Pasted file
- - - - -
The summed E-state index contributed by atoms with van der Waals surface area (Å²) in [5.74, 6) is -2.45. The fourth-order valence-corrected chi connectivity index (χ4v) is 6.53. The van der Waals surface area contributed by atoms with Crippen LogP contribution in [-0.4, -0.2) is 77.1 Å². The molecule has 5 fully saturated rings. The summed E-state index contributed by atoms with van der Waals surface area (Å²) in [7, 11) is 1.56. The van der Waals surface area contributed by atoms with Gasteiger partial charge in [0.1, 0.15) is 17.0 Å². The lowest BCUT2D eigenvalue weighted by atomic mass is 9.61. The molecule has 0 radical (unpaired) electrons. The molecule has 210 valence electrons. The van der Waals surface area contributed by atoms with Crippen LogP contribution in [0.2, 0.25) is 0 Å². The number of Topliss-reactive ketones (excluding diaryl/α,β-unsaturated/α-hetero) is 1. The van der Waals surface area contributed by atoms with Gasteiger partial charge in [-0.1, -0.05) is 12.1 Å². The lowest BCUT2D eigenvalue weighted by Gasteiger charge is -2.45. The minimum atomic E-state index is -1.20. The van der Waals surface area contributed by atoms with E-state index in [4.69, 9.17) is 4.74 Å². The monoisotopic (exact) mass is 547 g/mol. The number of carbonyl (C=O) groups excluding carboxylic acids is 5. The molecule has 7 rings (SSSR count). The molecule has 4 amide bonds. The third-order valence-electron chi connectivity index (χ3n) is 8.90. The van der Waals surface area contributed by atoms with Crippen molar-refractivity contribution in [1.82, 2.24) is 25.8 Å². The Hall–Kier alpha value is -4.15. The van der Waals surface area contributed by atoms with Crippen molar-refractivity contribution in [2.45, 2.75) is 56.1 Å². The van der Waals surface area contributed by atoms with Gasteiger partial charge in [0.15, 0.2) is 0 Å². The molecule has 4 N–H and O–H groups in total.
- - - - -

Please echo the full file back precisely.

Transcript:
The summed E-state index contributed by atoms with van der Waals surface area (Å²) in [5.74, 6) is -2.45. The fourth-order valence-corrected chi connectivity index (χ4v) is 6.53. The van der Waals surface area contributed by atoms with Crippen LogP contribution in [-0.4, -0.2) is 77.1 Å². The molecule has 5 fully saturated rings. The summed E-state index contributed by atoms with van der Waals surface area (Å²) in [7, 11) is 1.56. The van der Waals surface area contributed by atoms with Gasteiger partial charge in [0.1, 0.15) is 17.0 Å². The lowest BCUT2D eigenvalue weighted by atomic mass is 9.61. The molecule has 0 radical (unpaired) electrons. The molecule has 210 valence electrons. The van der Waals surface area contributed by atoms with Crippen LogP contribution in [0.2, 0.25) is 0 Å². The number of Topliss-reactive ketones (excluding diaryl/α,β-unsaturated/α-hetero) is 1. The van der Waals surface area contributed by atoms with Gasteiger partial charge in [-0.1, -0.05) is 12.1 Å². The lowest BCUT2D eigenvalue weighted by Gasteiger charge is -2.45. The minimum atomic E-state index is -1.20. The van der Waals surface area contributed by atoms with E-state index in [4.69, 9.17) is 4.74 Å². The monoisotopic (exact) mass is 547 g/mol. The number of carbonyl (C=O) groups excluding carboxylic acids is 5. The molecule has 7 rings (SSSR count). The molecule has 4 amide bonds. The third-order valence-electron chi connectivity index (χ3n) is 8.90. The van der Waals surface area contributed by atoms with Crippen molar-refractivity contribution in [1.82, 2.24) is 25.8 Å². The Hall–Kier alpha value is -4.15. The van der Waals surface area contributed by atoms with Crippen molar-refractivity contribution in [2.45, 2.75) is 56.1 Å². The van der Waals surface area contributed by atoms with Gasteiger partial charge in [0.15, 0.2) is 0 Å². The molecule has 4 N–H and O–H groups in total.